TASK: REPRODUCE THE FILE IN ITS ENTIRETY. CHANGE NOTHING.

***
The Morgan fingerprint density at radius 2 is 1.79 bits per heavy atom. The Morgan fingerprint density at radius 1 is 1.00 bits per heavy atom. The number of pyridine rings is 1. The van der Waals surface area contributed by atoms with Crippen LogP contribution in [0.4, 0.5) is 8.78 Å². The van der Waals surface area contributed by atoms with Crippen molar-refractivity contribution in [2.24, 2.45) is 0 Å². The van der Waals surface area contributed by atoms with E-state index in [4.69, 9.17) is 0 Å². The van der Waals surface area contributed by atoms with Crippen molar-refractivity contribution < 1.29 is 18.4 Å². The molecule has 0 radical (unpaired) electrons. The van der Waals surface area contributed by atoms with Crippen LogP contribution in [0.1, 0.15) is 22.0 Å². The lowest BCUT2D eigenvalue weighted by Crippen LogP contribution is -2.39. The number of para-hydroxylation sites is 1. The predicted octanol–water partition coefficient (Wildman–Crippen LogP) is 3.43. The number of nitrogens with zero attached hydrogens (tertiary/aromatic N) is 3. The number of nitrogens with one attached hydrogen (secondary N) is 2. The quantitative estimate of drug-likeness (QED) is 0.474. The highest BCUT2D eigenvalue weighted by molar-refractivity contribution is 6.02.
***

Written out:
The Morgan fingerprint density at radius 2 is 1.79 bits per heavy atom. The Morgan fingerprint density at radius 1 is 1.00 bits per heavy atom. The number of pyridine rings is 1. The van der Waals surface area contributed by atoms with Crippen LogP contribution in [0.4, 0.5) is 8.78 Å². The van der Waals surface area contributed by atoms with Crippen molar-refractivity contribution in [2.24, 2.45) is 0 Å². The van der Waals surface area contributed by atoms with E-state index in [4.69, 9.17) is 0 Å². The van der Waals surface area contributed by atoms with Crippen molar-refractivity contribution < 1.29 is 18.4 Å². The molecule has 0 radical (unpaired) electrons. The van der Waals surface area contributed by atoms with Crippen LogP contribution in [0.1, 0.15) is 22.0 Å². The lowest BCUT2D eigenvalue weighted by Crippen LogP contribution is -2.39. The number of para-hydroxylation sites is 1. The predicted octanol–water partition coefficient (Wildman–Crippen LogP) is 3.43. The number of nitrogens with zero attached hydrogens (tertiary/aromatic N) is 3. The number of nitrogens with one attached hydrogen (secondary N) is 2. The quantitative estimate of drug-likeness (QED) is 0.474. The highest BCUT2D eigenvalue weighted by molar-refractivity contribution is 6.02.